Apple Turn-Offs

Don Norman, former VP of Apple’s Advanced Technology Group, posted a comment on TedBlog about a common failure of Apple designs:

But now let me tell you my pet peeve: the on-off switch of both the regular iPods and the Shuffle. Historically, one thing Apple has always gotten wrong – on all products, big and small — is the power switch (I even wrote a book chapter about this once). The iPod on-off is a mystery to behold, a mystery to explain to others. The Shuffle is even worse. You have to slide a very-difficult-to-slide slider down some unknown amount. It has two settings, but no marking to let you know where you are. Actually, it has markings but they have zero correspondence to the switch setting. You know, this is NOT a tradeoff. Having a little mark on the sliding part and corresponding labeled terms on the fixed case would be trivial to do. Make usage smoother and easier. Cost no money. Bah.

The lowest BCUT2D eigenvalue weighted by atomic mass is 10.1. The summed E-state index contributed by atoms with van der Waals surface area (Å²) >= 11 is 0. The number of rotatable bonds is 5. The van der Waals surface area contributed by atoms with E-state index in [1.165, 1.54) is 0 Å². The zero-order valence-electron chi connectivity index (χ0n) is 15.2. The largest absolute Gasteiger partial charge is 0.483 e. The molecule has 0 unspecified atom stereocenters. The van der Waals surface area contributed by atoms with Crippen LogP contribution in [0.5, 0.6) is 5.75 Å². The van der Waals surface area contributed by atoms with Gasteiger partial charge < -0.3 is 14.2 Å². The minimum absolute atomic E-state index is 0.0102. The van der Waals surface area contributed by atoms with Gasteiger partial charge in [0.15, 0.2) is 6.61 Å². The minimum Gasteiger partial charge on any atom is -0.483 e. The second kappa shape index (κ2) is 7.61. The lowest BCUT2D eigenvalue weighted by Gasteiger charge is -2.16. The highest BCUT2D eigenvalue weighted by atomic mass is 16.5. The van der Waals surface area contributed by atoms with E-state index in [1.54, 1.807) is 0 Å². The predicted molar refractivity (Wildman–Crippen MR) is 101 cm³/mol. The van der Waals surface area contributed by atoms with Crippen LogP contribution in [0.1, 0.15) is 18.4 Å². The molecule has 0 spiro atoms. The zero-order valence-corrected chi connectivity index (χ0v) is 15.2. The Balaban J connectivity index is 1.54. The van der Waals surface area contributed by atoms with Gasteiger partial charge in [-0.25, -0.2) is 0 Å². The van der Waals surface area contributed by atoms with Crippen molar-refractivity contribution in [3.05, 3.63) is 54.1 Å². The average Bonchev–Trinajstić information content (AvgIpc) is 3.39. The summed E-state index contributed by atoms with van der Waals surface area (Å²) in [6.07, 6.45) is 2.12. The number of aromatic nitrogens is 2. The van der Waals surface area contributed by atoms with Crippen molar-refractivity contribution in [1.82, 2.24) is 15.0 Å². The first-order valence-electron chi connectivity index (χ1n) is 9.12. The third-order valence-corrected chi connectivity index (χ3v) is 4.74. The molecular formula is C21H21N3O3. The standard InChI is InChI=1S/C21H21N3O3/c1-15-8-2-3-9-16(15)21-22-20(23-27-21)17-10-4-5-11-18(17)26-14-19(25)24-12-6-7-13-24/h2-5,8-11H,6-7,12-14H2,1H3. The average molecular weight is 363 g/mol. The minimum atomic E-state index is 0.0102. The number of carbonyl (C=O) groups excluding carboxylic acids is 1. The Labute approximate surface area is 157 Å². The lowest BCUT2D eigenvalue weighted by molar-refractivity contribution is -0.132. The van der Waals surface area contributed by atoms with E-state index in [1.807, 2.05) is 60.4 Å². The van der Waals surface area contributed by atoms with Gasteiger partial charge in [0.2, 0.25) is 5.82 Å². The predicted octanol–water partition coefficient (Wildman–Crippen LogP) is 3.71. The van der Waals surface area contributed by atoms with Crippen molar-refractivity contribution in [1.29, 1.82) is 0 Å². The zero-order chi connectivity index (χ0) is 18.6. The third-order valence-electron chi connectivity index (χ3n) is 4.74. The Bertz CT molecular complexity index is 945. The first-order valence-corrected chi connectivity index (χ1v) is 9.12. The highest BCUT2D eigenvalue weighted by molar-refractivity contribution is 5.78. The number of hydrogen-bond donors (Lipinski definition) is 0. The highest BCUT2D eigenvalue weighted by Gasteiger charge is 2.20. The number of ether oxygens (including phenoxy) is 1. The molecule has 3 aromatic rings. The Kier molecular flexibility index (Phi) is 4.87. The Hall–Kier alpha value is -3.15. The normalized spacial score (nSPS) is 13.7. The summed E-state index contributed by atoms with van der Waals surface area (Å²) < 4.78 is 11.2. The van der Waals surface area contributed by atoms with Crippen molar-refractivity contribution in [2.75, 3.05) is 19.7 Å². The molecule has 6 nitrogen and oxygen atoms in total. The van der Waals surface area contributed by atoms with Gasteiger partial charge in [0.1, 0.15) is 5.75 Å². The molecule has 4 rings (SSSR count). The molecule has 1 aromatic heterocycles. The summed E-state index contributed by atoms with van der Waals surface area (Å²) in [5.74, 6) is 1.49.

Why is the slider so hard to slide? Their Industrial Designers seem not to have heard of friction — the fingers slip over the nice smooth surface, while the switch remains stationary. Finally when I finally squeeze really hard, the slider does move, but too far, to the wrong position. And those blinking lights. Secret codes that mean who-knows-what. It sometimes takes me 5 minutes to get my Shuffle to start playing, me continually sliding the switch up and down, pushing various buttons, watching lights go on, blink on, flash, turn various colors. All meaningless.

Just the other day I was reviewing racks of servers with bright warning lights. “What does that indicate?” I asked the admin responsible to see if they could decipher the code. Unfortunately, I was told something similar to what Don might have guessed, “no idea, but they seem to come and go.”

All the way from the personal mp3 player to the datacenter, the sole LED has become a cornerstone of messaging and yet no one seems to be very worried about learning how to interpret its meaning. The old-school hex number codes were one thing, but it seems like an amber or green light blinking erratically is almost guaranteed to be ignored.

To be fair, Don could have mentioned that Apple does provide an iPod shuffle reference card to break the codes.

I like the Check battery code: if you do not see a light, there is no charge. Ah, yes, and if your shuffle is wet, it must be raining.